rarpd man page on FreeBSD

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RARPD(8)		  BSD System Manager's Manual		      RARPD(8)

     rarpd — reverse ARP daemon

     rarpd -a [-dfsv] [-t directory]
     rarpd [-dfsv] [-t directory] interface

     The rarpd utility services Reverse ARP requests on the Ethernet connected
     to interface.  Upon receiving a request, rarpd maps the target hardware
     address to an IP address via its name, which must be present in both the
     ethers(5) and hosts(5) databases.	If a host does not exist in both data‐
     bases, the translation cannot proceed and a reply will not be sent.

     By default, a request is honored only if the server (i.e., the host that
     rarpd is running on) can "boot" the target; that is, a file or directory
     matching the glob /tftpboot/ipaddr* exists, where ipaddr is the target IP
     address in hex.  For example, the IP address will be
     replied to if any of /tftpboot/CCD81B12, /tftpboot/CCD81B12.SUN3, or
     /tftpboot/CCD81B12-boot exist.  This requirement can be overridden with
     the -s flag (see below).

     In normal operation, rarpd forks a copy of itself and runs in the back‐
     ground.  Anomalies and errors are reported via syslog(3).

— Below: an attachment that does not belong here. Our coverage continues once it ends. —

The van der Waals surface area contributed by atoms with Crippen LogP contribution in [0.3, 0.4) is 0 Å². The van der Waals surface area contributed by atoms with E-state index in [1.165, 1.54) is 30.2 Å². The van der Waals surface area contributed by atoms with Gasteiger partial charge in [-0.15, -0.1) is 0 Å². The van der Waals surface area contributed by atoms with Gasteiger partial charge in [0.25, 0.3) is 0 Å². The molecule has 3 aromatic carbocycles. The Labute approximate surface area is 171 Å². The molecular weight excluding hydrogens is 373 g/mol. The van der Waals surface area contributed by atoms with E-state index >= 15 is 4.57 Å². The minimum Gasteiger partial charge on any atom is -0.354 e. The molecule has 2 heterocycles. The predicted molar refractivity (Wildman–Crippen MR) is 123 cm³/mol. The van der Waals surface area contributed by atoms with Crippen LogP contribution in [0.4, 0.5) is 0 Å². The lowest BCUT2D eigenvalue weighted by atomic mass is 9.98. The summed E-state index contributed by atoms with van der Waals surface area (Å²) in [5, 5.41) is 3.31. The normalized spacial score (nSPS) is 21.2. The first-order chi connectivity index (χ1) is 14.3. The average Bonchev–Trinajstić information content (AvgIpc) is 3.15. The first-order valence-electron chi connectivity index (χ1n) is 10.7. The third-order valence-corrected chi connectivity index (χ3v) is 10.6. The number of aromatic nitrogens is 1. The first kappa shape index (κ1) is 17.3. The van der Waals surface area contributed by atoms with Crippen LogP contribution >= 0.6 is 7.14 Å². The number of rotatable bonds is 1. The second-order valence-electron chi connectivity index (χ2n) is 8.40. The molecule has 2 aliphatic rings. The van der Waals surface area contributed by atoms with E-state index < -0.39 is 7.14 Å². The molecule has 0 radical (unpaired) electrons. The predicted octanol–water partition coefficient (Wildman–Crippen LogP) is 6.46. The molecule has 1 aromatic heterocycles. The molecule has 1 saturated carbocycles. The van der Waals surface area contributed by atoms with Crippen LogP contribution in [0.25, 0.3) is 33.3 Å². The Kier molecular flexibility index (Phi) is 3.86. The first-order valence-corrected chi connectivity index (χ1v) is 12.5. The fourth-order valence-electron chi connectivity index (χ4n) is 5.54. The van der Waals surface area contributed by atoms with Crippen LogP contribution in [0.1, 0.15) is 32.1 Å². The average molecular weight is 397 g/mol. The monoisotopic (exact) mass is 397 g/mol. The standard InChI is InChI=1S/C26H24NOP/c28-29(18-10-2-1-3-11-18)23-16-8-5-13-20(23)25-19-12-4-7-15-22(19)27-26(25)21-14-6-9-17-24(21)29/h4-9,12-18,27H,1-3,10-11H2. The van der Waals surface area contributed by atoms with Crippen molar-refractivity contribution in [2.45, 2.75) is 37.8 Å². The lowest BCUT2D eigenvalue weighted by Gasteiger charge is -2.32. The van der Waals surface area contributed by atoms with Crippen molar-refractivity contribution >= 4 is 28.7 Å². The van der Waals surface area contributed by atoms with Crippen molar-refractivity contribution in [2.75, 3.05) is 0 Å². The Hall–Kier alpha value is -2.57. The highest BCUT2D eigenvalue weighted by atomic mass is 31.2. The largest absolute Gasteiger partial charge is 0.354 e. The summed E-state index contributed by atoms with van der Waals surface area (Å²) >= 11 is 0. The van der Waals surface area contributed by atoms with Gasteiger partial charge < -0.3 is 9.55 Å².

The following options are available:

     -a	     Listen on all the Ethernets attached to the system.  If -a is
	     omitted, an interface must be specified.

     -d	     If -f is also specified, rarpd logs messages to stdout and stderr
	     instead of via syslog(3).

     -f	     Run in the foreground.

     -s	     Supply a response to any RARP request for which an ethernet to IP
	     address mapping exists; do not depend on the existence of

     -t	     Supply an alternate tftp root directory to /tftpboot, similar to
	     the -s option of tftpd(8).	 This permits rarpd to selectively
	     respond to RARP requests, but use an alternate directory for IP

     -v	     Enable verbose syslogging.



     Finlayson, R., Mann, T., Mogul, J.C., and Theimer, M., RFC 903: Reverse
     Address Resolution Protocol, June 1984, 4 p.

     Craig Leres ⟨leres@ee.lbl.gov⟩ and Steven McCanne ⟨mccanne@ee.lbl.gov⟩.
     Lawrence Berkeley Laboratory, University of California, Berkeley, CA.

     The rarpd utility can depend on the DNS to resolve the name discovered
     from /etc/ethers.	If this name is not in the DNS but is in /etc/hosts,
     the DNS lookup can cause a delayed RARP response, so in this situation it
     is recommended to configure nsswitch.conf(5) to read /etc/hosts first.

BSD			       November 16, 2001			   BSD

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